Thursday, 21 March 2019

A sombre visit to the memorial wall of flowers

This morning I accompanied a group of our tamariki, and staff, as we visited the 'memorial wall' of flowers at the front of the Christchurch Botanic Gardens this morning

It was an emotional time for us all. The students took a range of flowers, cards, and tributes, which they laid amongst the thousands upon thousands of other tributes. They also took their aroha, their love. The compassion and dignity that our students showed were frankly inspirational. I was proud to stand amongst them. They (we) all stared, mostly watery eyed, at the tributes, at the words, and it was clear to see the simple sorrow with which everyone was overwhelmed. Small groups of student spontaneously broke into waiata, quiet, understated, and from the heart. The nurtured and comforted each other, younger and older students. I can't recall seeing such leadership amongst and by students. Several times I took my phone out to take photographs, and each time I put it away. It was not right to interrupt, to capture, that raw emotion in that way. It deserved the sanctity and peace of the moment.

Young people like these can change the world. Young people like these WIILL change the world. They will (I hope) be uncompromising in their demands for a better world, a world that is more caring, more compassionate, more filled with love and understanding. One Muslim woman walked amongst them, moved by the emotion to offer hugs to students, thanking them for caring. I overheard her tell one of our young people that their actions there, this morning, were important, that they made a difference. It was hard to walk away from that place, silent as it was despite being in the centre of the city.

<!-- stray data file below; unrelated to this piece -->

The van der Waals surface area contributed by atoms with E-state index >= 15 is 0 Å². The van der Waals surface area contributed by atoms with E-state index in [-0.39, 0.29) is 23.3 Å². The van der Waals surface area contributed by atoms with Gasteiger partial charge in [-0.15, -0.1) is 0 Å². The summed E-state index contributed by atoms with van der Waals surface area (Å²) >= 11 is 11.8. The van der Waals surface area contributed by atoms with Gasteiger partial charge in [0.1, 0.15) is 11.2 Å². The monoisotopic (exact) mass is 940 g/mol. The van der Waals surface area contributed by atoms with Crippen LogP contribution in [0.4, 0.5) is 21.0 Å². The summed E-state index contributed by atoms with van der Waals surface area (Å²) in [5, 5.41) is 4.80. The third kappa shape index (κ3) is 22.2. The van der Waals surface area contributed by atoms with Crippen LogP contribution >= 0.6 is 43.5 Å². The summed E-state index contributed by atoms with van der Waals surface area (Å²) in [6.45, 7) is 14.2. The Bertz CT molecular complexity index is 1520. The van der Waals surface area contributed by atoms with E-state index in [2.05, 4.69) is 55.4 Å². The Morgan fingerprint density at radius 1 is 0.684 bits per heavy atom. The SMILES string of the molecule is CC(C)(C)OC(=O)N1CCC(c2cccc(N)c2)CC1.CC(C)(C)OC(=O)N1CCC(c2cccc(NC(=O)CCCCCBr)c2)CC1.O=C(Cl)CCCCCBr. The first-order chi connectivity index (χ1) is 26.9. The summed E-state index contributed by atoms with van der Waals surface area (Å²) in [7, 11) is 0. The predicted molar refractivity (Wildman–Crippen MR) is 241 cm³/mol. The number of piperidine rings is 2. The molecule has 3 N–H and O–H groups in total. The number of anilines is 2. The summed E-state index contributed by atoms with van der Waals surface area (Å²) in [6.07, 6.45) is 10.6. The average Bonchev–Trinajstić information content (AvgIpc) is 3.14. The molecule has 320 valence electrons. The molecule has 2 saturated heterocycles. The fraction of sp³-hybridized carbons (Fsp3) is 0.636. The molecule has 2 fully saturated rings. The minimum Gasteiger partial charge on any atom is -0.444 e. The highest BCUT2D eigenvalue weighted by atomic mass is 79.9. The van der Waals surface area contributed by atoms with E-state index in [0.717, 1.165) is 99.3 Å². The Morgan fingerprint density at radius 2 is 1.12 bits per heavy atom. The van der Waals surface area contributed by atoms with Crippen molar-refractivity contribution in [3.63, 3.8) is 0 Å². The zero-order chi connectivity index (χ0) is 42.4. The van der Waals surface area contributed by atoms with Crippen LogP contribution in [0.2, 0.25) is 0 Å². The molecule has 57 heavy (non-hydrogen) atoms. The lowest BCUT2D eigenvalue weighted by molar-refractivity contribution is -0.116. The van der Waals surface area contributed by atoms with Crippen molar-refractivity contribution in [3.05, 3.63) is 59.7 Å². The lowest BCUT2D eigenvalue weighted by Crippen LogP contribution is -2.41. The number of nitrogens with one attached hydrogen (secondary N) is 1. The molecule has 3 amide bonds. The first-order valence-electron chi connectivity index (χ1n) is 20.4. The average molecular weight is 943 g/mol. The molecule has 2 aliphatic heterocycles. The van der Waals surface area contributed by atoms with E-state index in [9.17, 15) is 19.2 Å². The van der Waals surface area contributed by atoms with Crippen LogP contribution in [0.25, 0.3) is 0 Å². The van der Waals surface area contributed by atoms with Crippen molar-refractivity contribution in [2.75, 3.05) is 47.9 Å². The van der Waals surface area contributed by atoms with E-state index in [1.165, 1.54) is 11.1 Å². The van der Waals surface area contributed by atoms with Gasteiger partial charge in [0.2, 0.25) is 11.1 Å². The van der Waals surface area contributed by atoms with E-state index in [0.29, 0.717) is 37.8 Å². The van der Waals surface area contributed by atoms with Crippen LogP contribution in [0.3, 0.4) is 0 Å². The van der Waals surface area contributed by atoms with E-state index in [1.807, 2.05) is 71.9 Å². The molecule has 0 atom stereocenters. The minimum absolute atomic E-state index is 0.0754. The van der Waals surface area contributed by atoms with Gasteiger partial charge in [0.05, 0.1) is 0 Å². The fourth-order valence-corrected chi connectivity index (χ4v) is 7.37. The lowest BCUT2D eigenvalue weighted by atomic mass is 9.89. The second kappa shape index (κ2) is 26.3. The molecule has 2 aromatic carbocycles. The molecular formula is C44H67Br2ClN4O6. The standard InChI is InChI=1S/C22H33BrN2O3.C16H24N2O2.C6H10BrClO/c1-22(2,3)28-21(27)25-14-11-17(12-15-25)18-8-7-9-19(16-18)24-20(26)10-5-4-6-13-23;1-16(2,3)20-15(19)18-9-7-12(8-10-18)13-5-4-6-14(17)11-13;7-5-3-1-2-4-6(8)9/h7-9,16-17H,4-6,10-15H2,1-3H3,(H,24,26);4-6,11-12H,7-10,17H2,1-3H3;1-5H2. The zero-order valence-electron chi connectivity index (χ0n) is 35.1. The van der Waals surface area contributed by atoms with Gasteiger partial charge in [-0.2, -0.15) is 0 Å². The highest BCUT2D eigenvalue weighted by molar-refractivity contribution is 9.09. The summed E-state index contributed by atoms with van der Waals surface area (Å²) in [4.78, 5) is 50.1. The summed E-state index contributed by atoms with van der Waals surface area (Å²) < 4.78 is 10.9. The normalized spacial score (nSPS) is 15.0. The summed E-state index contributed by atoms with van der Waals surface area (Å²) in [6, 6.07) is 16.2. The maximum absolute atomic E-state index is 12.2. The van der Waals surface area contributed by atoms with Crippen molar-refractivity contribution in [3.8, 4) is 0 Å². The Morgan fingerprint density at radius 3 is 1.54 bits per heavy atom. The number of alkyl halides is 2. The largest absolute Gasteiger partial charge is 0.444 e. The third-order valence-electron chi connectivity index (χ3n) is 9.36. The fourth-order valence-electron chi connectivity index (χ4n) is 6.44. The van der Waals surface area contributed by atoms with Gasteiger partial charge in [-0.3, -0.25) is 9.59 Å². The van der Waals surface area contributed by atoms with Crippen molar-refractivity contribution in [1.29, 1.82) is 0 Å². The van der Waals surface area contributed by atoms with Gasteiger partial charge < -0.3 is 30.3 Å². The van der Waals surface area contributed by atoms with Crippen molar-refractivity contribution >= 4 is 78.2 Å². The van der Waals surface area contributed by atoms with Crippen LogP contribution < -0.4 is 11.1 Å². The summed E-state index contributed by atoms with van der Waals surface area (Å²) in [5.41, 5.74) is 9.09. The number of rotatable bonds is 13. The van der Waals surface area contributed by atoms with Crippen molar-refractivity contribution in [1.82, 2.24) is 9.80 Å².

These experiences show the true values that our children hold, the values of decent people. Those values were there for the whole world to see.

None of us would ever wish for such things to be the stuff of education, but the lessons and the affirmation that I saw this morning left me in tears. As I said earlier, I was proud to stand amongst our amazing rangatahi. As a community we should all be proud to know that we are nurturing such love, compassion, and caring.

Kia tau te mauri


  1. It is heartwarming and awe inspiring to witness the outpourings of grief and love that prove that Aotearoa is in good hands now and in the future. A caring society is made up of caring communities and the Hornby High School community exemplifies the values and spirit of the country and society that I wish to be part of. Thank you for sharing.